China ‘hopping mad’ as 22 countries sign UN letter on Uighur Muslims The country’s foreign ministry says the letter “neglected the facts” and is a slander against China.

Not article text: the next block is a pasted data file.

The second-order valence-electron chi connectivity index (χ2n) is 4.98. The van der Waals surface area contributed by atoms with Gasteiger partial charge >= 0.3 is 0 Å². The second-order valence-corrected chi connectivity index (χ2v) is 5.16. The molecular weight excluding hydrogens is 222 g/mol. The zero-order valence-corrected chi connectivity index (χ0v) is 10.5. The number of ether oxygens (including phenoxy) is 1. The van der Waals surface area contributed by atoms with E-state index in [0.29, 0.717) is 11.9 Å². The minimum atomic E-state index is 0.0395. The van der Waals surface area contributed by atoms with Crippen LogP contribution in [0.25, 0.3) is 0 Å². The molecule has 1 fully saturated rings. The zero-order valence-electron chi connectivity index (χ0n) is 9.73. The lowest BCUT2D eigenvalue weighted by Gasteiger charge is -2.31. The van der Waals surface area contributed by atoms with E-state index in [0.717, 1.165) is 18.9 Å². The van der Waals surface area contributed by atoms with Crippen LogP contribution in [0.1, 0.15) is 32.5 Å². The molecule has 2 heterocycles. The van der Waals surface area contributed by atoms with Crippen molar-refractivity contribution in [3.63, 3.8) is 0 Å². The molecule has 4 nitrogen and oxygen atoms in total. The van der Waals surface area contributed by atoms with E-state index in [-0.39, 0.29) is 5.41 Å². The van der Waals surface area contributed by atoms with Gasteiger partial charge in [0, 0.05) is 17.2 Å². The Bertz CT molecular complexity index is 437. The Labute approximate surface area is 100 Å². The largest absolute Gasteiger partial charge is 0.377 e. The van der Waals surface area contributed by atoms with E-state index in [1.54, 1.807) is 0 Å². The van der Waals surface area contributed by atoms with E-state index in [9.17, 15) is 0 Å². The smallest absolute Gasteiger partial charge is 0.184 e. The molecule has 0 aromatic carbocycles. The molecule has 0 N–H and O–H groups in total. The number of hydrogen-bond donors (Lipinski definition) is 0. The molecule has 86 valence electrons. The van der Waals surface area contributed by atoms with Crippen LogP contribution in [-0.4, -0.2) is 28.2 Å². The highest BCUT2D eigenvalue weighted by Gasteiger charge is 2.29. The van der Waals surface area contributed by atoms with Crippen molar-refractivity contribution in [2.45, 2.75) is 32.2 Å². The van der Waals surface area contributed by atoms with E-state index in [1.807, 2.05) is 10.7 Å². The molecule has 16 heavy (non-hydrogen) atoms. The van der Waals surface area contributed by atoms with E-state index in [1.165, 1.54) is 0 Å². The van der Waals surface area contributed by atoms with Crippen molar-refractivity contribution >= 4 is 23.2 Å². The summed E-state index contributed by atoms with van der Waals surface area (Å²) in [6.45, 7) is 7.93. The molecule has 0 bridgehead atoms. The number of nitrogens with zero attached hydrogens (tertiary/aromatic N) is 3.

Nearly two dozen countries have signed a joint letter to the United Nations calling on China to end the mass detention of Uighur people.  In the letter to the high commissioner for human rights, 22 ambassadors – including those from the UK, Germany and Japan – raised concerns about “large-scale places of detention, as well as widespread surveillance and restrictions, particularly targeting Uighurs and other minorities in Xinjiang”. It is the first concerted action on the issue at the UN Human Rights Council, although it is short of a formal statement or resolution. Reuters quoted a diplomat as saying China’s delegation to the UN was “hopping mad” about the letter and is preparing its own response. UN experts say around one million Uighur Muslims are being held in detention centres in the Xinjiang region, in northwest China. China says facilities there are “vocational training centres” and they are necessary to fight terrorism and eradicate extremism. In the past, the region has experienced violent protests and clashes with police, as well as terrorist attacks, which have cost hundreds of lives. The governor of Xinjiang, Shohrat Zakir, told Sky News in March that the centres “were the same as boarding schools”. :: Chinese border authorities installing spyware on tourists’ phones :: Listen to the Behind the Headline podcast on Apple Podcasts, Google Podcasts, Spotify, Spreaker Amnesty International last year described an “intensifying government campaign of mass internment, intrusive surveillance, political indoctrination and forced cultural assimilation against the region’s Uighurs, Kazakhs and other predominantly Muslim ethnic groups”. The unprecedented letter also calls on China to allow experts, including the High Commissioner for Human Rights, “meaningful access” to the region. “We call on China to uphold its national laws and international obligations and to respect human rights and fundamental freedoms, including freedom of religion or belief in Xinjiang and across China,” the letter says. It adds: “We call also on China to refrain from the arbitrary detention and restrictions on freedom of movement of Uighurs, and other Muslim and minority communities in Xinjiang.” China’s foreign ministry said the letter “neglected the facts” and was a slander against China, an interference in its affairs and the politicisation of human rights. “China is strongly dissatisfied and resolutely opposed to this,” said spokesman Geng Shuang in Beijing. “We have already lodged stern representations with the relevant countries.”

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